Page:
A side-by-side comparison of the congressional maps. The Democrats' version is on the left while the Republicans' version is on the right.

The Democrats' congressional map on the left; the Republicans' congressional map on the right.

The Democrats' congressional map on the left; the Republicans' congressional map on the right.
Independent Redistricting Commission

The bipartisan state commission charged with redrawing legislative and congressional district maps released two competing draft proposals on Wednesday after Democrat and Republican appointees failed to agree on one set of maps.

The unanimous decision by the Independent Redistricting Commission to release dueling Assembly, state Senate, and congressional district maps undermined the commission's stated goal of rooting out politics in the redistricting mapmaking process, which happens every ten years following the census count.

The outcome left many concerned that the final draft would once again be influenced by politics.

“There is a very big potential that this commission can turn around a very partisan product,” Jennifer Wilson, deputy director for the New York League of Women Voters, said.

READ MORE: "Redistricting Means Power": New Yorkers Get A Say In Carving Out Their District Lines

Redistricting had been left up to the State Legislature up until 2014 when voters overwhelmingly approved the creation of the commission. However, a provision in the 2014 referendum, considered a failsafe, allows the State Legislature the ability to reject the commission's maps altogether and craft their own maps. Should the commission once again release competing final maps in the next few months, it enables the State Legislature to exploit that failsafe. This would benefit the Democrats who currently control both the Assembly and state Senate.

Drawing the congressional lines will serve as the main battleground between Democrats and Republicans since their maps will likely have major influence over the 2022 midterm elections. With Democrats controlling the House of Representatives by the narrowest of margins, the Democratically-controlled State Legislature is likely to approve maps that favor their party in time for the midterms. A similar move is happening across states with Republican-controlled legislatures, putting pressure on New York's legislature to deliver for Democrats just as the state is set to lose a congressional seat upstate.

That pressure is illustrated by the competing congressional set of maps. The proposed Republican map removed a Democratic seat currently held by Rep. Antonio Delgado, while Democrats proposed eliminating a Republican seat held by Rep. Tom Reed. Meantime, the city's lone congressional district in New York City that's currently represented by Rep. Nicole Malliotakis has been kept intact in both versions.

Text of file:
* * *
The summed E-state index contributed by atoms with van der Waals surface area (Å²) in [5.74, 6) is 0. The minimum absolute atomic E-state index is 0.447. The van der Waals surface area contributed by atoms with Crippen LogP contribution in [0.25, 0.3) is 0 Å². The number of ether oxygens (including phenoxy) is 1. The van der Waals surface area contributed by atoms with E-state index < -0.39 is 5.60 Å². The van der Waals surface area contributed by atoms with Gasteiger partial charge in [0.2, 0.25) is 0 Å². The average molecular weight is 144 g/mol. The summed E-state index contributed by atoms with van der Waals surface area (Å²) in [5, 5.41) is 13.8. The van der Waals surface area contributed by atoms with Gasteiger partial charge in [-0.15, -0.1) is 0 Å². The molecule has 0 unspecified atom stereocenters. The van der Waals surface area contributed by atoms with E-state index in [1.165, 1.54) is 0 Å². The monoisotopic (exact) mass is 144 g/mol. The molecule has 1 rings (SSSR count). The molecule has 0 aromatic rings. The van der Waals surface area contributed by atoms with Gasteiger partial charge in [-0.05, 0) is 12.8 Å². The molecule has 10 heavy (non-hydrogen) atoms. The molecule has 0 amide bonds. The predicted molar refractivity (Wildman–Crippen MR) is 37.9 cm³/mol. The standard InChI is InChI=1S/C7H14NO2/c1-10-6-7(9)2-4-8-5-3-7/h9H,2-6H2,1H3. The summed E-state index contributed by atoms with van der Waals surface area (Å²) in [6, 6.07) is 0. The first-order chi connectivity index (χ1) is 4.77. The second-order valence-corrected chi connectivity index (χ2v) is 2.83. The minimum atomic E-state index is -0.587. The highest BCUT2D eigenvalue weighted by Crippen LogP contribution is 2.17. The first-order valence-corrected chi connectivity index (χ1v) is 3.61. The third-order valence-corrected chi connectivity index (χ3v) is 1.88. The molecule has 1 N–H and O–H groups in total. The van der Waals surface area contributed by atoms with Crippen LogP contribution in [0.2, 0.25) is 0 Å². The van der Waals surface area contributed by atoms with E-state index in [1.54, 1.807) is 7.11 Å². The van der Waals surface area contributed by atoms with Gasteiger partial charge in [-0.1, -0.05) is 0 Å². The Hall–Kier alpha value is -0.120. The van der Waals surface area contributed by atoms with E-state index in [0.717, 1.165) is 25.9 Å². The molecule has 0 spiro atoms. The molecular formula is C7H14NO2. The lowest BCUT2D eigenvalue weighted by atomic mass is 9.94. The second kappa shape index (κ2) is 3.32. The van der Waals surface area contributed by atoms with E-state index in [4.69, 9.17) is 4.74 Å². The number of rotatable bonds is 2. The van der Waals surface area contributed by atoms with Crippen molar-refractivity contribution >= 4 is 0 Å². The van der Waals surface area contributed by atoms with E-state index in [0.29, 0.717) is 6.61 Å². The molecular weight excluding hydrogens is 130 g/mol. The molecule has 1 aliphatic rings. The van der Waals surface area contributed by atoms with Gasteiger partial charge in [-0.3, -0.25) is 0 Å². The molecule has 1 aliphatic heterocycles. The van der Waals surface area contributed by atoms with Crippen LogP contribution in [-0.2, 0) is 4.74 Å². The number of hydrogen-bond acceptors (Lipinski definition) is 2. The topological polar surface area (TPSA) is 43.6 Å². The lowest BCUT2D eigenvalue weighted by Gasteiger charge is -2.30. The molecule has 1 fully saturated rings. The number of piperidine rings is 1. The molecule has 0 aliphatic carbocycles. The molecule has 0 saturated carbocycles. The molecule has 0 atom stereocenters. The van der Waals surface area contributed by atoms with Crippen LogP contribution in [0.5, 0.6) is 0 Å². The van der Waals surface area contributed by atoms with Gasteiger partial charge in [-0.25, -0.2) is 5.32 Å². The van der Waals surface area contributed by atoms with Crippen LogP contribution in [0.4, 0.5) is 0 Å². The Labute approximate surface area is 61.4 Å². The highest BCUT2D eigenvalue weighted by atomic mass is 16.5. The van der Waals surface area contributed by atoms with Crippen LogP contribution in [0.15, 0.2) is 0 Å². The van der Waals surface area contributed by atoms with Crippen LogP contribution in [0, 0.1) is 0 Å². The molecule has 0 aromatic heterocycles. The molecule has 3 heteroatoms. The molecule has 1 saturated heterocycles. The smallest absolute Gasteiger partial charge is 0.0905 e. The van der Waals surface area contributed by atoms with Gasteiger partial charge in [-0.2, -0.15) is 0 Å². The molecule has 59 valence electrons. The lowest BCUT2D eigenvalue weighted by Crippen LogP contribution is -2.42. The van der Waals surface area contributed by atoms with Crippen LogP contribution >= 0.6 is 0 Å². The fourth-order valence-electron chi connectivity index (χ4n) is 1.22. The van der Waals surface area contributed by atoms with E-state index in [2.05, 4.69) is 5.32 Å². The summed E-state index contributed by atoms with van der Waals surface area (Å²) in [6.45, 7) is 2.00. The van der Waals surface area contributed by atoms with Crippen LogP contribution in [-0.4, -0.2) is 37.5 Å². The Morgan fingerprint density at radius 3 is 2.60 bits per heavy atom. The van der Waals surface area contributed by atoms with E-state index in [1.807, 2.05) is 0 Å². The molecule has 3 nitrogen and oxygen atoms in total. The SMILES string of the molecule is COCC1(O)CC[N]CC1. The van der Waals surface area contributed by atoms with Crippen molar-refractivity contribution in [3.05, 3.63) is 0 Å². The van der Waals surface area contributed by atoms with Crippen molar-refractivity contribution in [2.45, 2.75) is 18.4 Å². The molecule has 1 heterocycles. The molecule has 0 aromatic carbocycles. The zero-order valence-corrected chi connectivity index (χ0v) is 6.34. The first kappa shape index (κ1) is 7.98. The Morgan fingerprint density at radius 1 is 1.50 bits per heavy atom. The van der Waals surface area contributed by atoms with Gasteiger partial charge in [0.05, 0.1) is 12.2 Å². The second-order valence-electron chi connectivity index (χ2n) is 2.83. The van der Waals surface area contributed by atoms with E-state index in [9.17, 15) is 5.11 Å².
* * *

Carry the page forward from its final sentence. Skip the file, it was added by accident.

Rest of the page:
Republican appointees decried the Democrats' mapmaking approach, claiming they had misinterpreted the set of constitutional guidelines they must follow to draw the maps. Maps must be contiguous, comprised of roughly the same number of people, and avoid splitting up marginalized communities of color to avoid voter disenfranchisement. The idea is to avoid gerrymandering, a process where district lines are manipulated to favor one party over another.

READ MORE: Divided Neighborhoods Press For More Political Sway With New Redistricting Maps

Some Republicans argued the congressional maps might violate federal law since there is a disproportionately unequal number of people in some districts, and a signal any final map could be challenged in court.

"I can not help but be disappointed and regret the fact that we were not able as a commission to actually put a single product together," Jack Martins, a Republican appointee and former state senator, said before approving the plans.

But Democratic appointees emphasized that these maps are merely draft versions that allow New Yorkers greater options in deciding which ones they prefer.

"Everything at this moment doesn’t have to be perfect," Eugene Benger, a Democratic appointee, said.

The maps were posted on the commission's website shortly after the meeting. New Yorkers will be allowed to offer feedback on the proposed maps in a series of hearings set to begin in October (a full list of dates, times, and locations can be found here). Over the summer, the commission held similar listening sessions across the state to solicit input.

Commissioners had crafted the plans under a compressed timeframe, driven by delayed funding to convene the panel while also a four-month delay in the release of the census data needed to craft the maps. The delay gave mappers just under a month to draw the district lines.